20 ways to make your social enterprise business plan shine
If you’re a social entrepreneur who has dived straight into the market with your new venture but without a business plan, you’re not alone.
At Inspire2Enterprise, one of the most common mistakes we encounter is the complete lack of a business plan.
But, we get it. The urge to get your social enterprise off the ground can sometimes be so strong that the idea of sitting down to spend hours writing a plan to which you’ll probably never refer again seems like time wasted.
It really isn’t. A business plan should be a living, breathing manual for your social enterprise and will be absolutely vital if you ever need to seek funding from an investor.
To get you in the mood, here’s twenty quick-fire ways to make a social enterprise business plan shine:
1. Go into the detail
A high-level overview of your social enterprise isn’t enough – you need to dig into every cost, income stream and customer persona if you’re to explore every opportunity and threat.
2. Grab a mentor
Even the best business minds on the planet have mentors (in fact, that’s why they’re the best). A mentor will be able to guide you through the business plan creation process and use their experience to help make it the document it should be.
3. Treat it like a story
Every brilliant story has a beginning, middle and end. Your business plan should be the same, and it certainly doesn’t hurt to write it as you would a blockbuster novel; your passion will shine through as a result.
4. Answer the most common questions
What’s your perfect customer? How will you reach the target market? What separates you from the competitors? What should customers take from your brand? These are the most common questions that need answering in every business plan, no matter the sector in which it sits.
5. Create a second plan if need be
If you’re going for investment from the off, it might help to create a second business plan that is more of a personal map used by you to guide you through the social enterprise’s journey.
6. Speak to an advisor
Getting completely independent, experience-led advice from a social enterprise expert will help you focus your efforts on what matters when it comes to the business plan.
7. Don’t stray too far from your target demographic
You’ve already got a really good idea of who will buy from your social enterprise, so don’t be tempted to look for wider market segments at this time; that can come later.
8. Show how you’ll make money
An obvious one, but something that is lacking from so many business plans. You know your ideas and business model, but how will a profit be made?
9. Price strategically
Pricing is a major part of a business plan, but it’s so easy to get wrong. Thankfully, the guiding principles are common across all sectors.
10. Don’t shy away from visual elements
There are so many ways you can easily create bar graphs and charts, and some numbers look far more interesting when presented visually in this way.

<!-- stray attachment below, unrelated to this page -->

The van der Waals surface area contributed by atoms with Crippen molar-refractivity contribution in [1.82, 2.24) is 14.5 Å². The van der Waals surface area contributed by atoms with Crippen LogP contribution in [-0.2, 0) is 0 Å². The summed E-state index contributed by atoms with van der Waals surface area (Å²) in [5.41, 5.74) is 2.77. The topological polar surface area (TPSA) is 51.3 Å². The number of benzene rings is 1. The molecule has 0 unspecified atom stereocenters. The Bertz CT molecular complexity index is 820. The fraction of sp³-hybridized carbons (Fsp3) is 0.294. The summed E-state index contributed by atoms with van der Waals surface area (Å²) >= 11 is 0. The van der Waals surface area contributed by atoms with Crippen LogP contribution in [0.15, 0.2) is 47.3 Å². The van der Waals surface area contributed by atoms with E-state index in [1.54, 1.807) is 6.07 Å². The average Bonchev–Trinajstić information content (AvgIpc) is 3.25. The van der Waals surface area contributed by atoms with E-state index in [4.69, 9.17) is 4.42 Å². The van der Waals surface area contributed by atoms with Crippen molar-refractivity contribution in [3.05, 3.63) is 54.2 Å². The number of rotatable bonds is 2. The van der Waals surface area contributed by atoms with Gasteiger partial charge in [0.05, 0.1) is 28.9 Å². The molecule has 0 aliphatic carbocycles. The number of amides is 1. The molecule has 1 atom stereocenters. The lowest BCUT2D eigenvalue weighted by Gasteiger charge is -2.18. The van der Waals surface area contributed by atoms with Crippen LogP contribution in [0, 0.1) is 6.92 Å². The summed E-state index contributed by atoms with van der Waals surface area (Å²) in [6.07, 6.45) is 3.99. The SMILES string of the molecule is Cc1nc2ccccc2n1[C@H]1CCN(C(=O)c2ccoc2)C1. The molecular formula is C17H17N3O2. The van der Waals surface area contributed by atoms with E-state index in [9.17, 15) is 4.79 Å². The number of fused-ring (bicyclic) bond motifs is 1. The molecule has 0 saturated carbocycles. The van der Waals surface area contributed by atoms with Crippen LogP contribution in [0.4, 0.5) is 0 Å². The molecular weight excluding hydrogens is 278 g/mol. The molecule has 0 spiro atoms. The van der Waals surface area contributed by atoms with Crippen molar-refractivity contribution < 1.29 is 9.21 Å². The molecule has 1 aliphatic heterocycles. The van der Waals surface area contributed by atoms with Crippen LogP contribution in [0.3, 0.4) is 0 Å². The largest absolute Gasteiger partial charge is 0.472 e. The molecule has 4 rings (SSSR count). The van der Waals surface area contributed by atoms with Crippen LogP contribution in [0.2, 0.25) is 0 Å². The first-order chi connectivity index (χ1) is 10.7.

11. Add to your startup costs
Once you’ve projected your startup costs, add another 20%, and make it clear that’s for unforeseen costs. Trust us – you’ll almost certainly need that extra cash, and, this way, you’ll at least have planned for it.
12. Tell the story about your beginnings
Social enterprises benefit from fantastic stories about their reasons for being. Tell yours on the first page and take time to rewrite and have it proofed and polished by a professional writer if you’re not confident; it’ll make all the difference and set the tone perfectly.
13. Make goals specific
Setting specific goals will give your business plan a clear path ahead. Most importantly, they’ll need to be attainable if they’re to be worthy of a place in that document. If you’re unsure – revise your goals.
14. Get some help from a numbers bod
If numbers aren’t your strong point, it’s imperative that you seek help from someone who is great with financials. Above all, this is one element of your business plan you do not want to get wrong!
15. Explain how you’ll execute the plan
Another common mistake is for social entrepreneurs to document in detail their plans for the enterprise, but fail to explain how it’ll be executed. What (and who) will you need to turn this document into a profitable business?
16. Include some sector stats
What have you got to hand that backs up your claims about the sector into which you’re about to throw your social enterprise? Is the gap in the market really wide enough? Do enough customers exist?
17. Tailor the plan to your audience
Writing a business plan solely for investors is a bad idea. Speak to your audience within its pages. They’ll never read it, but this is for them as much as it is for you.
18. Treat it like a business plan!
You’re running a social enterprise, granted, but it’s still a business! Please don’t make this mistake; it never ends well…
19. Spend time on the design
Although a pretty business plan doesn’t make a successful social enterprise, designing it to be pleasing on the eye, branded (if possible) and easy to read is vital.
20. Ask a friend to take a look
As important as it is to involve colleagues or business partners in the production of your business plan, they’ll have a slightly blinkered view that’s an inevitable consequence of being on the inside. Spread your net and ask trusted friends or family to read through and ask for their honest opinion.
We’d love to help if you need assistance with your social enterprise’s business plan, but the above tips are worth keeping by your side for your entire journey. Refer to them regularly, and you’ll stand a far better chance of success!